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Can Ye O'er Frae France Trad Arr. casetone2514

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Uploaded on Jan 24, 2010

I was watching Weegingayin's Piper O' Dundee video the other day http://www.youtube.com/watch?v=YCitb-... and commented that he should do Cam Ye O'er Fra France as I like the song but I am not confident with the brogue but then I though: "What the hell. I've sung in German (I don't speak German) and Swedish (even less idea about Swedish!) French and in an Estuary English, Barnsley and Geordie accent/dialect so why not give it a go! I've made a pillock of myself enough times that it now, no longer matters how stupid I look or sound.

OK. My two favourite versions of this are by The Corries and (yes, you've guessed) Steeleye Span and so I have based my arrangement very strongly on their two versions.

As Weegingayin stated in his sidebar to the Piper O' Dundee, The three Jacobite Uprisings spawned a wealth of great music borne of frustration, resentment and oppression. This song dates from the second uprising and the installation of George I in place of James II.

George was an unpopular choice for King by the Scots and many English and a bit of a wildcard choice as he was German, Didn't speak English and had never even been to Britain before becoming it's King. He was also a philanderer which was a good hook to parody and whip him in verse and song.

Madame Schulemburg was one of his favourite Mistresses and was nicknamed The Goose. She is the "goosie" referred to in this song. The Blade is the Count Koningsmark. Bobbing John is John, Earl of Mar, who was at the time recruiting Highlanders for the Hanoverian cause, but was renowned for quick changes of allegiance - hence "Bobbing". Geordie Whelps is, of course, George I himself.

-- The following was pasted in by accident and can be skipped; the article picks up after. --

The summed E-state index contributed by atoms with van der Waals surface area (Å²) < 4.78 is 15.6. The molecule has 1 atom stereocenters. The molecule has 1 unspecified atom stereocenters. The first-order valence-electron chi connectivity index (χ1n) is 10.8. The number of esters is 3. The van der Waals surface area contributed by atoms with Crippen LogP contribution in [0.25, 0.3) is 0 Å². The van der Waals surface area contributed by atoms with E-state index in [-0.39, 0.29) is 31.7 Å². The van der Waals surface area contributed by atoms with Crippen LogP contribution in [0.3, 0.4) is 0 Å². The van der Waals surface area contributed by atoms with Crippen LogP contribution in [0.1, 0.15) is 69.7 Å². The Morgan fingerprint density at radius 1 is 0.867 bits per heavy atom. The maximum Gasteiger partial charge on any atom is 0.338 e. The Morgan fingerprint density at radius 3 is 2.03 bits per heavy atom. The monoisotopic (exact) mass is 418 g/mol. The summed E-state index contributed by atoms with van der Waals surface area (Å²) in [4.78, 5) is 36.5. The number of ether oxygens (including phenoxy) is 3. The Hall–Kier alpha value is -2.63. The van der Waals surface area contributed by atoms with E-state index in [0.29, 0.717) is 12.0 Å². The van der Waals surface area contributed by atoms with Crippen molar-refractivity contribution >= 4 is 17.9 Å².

By the time this song came about, the wearing of the Tartan had been outlawed as an act of rebellion, hence the references to the plaid in the song and the Stewart herir to the throne was in France, supposedly getting an army of French Catholics together to defeat the House of Hanover and the Jacobites were waiting for their "king" to come back and "dance a jig wi' Geordie" - ie defeat him in battle.

Some words you may not know:
Lunnon=London
Kittle Housie=Brothel
Linkin=Tripping along
Claith=Cloth
Niffer=Haggle
Gin=If
Wab=Web (or length) of cloth
Tint=Lost
Has and Mailins=Houses and Farmlands
Gane=Gone
Belyve=Quickly
Brawly=Well
Hurdie=Buttock

Cam ye oer frae France?
Cam ye doon by Lunnon?
Saw ye Geordie Whelps
and his bonnie woman?
Oh, werent ye at the place
called the Kittle Housie?
Saw ye Geordies grace
a-ridin on a goosie?

Geordie, hes a man,
there is little doot ot,
And hes done a he can,
all can dae wioot it,
Doon there cam a blade,
linkin like ma lordie,
He wad drive a trade
at the loom o Geordie.

Though the claith were bad,
blythly may we niffer
Gin we git oor wab,
it makes little differ,
we hae tint oor plaid,
bonnet, belt and swordie
Has and mailins braid,
but we hae oor Geordie.

Jockys gone to France,
and Montgomerys lady
there will learn to dance;
madam, are ye ready?
Theyll be back belyve,
belted brisk and lordly,
Brawly, may they thrive
to dance a jig wi Geordie!

Hey for Sandy Don,
hey for Cockalorum,
Hey for Bobbin John,
and his Hielan quorum!
Mony a sword and lance
swings at Hielan hurdie;
How theyll skip and dance
oer the bum o Geordie!

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